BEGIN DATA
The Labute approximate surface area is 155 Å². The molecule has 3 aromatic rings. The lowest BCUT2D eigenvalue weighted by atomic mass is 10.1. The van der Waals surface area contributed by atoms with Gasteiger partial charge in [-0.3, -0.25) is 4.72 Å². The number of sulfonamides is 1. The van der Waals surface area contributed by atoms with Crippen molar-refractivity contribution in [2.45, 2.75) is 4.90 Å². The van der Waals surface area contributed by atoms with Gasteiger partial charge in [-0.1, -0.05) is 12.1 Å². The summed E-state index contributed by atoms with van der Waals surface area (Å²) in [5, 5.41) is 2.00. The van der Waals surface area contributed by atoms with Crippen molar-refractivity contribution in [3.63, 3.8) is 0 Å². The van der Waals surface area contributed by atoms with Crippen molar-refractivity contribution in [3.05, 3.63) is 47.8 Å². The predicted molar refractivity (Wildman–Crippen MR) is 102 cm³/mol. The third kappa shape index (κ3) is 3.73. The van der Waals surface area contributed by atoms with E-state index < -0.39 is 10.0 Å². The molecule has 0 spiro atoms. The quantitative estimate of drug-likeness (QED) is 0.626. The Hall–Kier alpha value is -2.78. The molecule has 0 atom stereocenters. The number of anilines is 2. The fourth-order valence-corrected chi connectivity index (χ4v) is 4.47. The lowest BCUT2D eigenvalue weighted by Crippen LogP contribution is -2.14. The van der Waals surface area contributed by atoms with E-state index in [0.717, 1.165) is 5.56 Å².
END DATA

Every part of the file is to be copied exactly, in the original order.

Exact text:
The Labute approximate surface area is 155 Å². The molecule has 3 aromatic rings. The lowest BCUT2D eigenvalue weighted by atomic mass is 10.1. The van der Waals surface area contributed by atoms with Gasteiger partial charge in [-0.3, -0.25) is 4.72 Å². The number of sulfonamides is 1. The van der Waals surface area contributed by atoms with Crippen molar-refractivity contribution in [2.45, 2.75) is 4.90 Å². The van der Waals surface area contributed by atoms with Gasteiger partial charge in [-0.1, -0.05) is 12.1 Å². The summed E-state index contributed by atoms with van der Waals surface area (Å²) in [5, 5.41) is 2.00. The van der Waals surface area contributed by atoms with Crippen molar-refractivity contribution in [3.63, 3.8) is 0 Å². The van der Waals surface area contributed by atoms with Crippen molar-refractivity contribution in [3.05, 3.63) is 47.8 Å². The predicted molar refractivity (Wildman–Crippen MR) is 102 cm³/mol. The third kappa shape index (κ3) is 3.73. The van der Waals surface area contributed by atoms with E-state index < -0.39 is 10.0 Å². The molecule has 0 spiro atoms. The quantitative estimate of drug-likeness (QED) is 0.626. The Hall–Kier alpha value is -2.78. The molecule has 0 atom stereocenters. The number of anilines is 2. The fourth-order valence-corrected chi connectivity index (χ4v) is 4.47. The lowest BCUT2D eigenvalue weighted by Crippen LogP contribution is -2.14. The van der Waals surface area contributed by atoms with E-state index in [0.717, 1.165) is 5.56 Å².